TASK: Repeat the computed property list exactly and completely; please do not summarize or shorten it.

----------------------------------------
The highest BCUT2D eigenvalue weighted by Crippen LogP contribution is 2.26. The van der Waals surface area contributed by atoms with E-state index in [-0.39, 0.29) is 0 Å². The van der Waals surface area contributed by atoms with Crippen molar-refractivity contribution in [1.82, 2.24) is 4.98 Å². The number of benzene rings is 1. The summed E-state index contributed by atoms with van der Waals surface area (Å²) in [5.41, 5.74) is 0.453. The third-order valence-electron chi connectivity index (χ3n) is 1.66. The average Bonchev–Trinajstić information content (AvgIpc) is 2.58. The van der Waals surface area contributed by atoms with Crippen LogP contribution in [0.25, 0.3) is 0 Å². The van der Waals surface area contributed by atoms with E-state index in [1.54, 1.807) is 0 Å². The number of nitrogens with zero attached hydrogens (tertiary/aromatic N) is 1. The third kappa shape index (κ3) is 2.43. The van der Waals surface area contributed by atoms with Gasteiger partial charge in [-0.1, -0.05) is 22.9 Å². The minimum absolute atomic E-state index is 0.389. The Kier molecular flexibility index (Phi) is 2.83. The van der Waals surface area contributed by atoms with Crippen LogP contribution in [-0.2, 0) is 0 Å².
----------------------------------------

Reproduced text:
The highest BCUT2D eigenvalue weighted by Crippen LogP contribution is 2.26. The van der Waals surface area contributed by atoms with E-state index in [-0.39, 0.29) is 0 Å². The van der Waals surface area contributed by atoms with Crippen molar-refractivity contribution in [1.82, 2.24) is 4.98 Å². The number of benzene rings is 1. The summed E-state index contributed by atoms with van der Waals surface area (Å²) in [5.41, 5.74) is 0.453. The third-order valence-electron chi connectivity index (χ3n) is 1.66. The average Bonchev–Trinajstić information content (AvgIpc) is 2.58. The van der Waals surface area contributed by atoms with Crippen LogP contribution in [0.25, 0.3) is 0 Å². The van der Waals surface area contributed by atoms with E-state index in [1.54, 1.807) is 0 Å². The number of nitrogens with zero attached hydrogens (tertiary/aromatic N) is 1. The third kappa shape index (κ3) is 2.43. The van der Waals surface area contributed by atoms with Gasteiger partial charge in [-0.1, -0.05) is 22.9 Å². The minimum absolute atomic E-state index is 0.389. The Kier molecular flexibility index (Phi) is 2.83. The van der Waals surface area contributed by atoms with Crippen LogP contribution in [-0.2, 0) is 0 Å².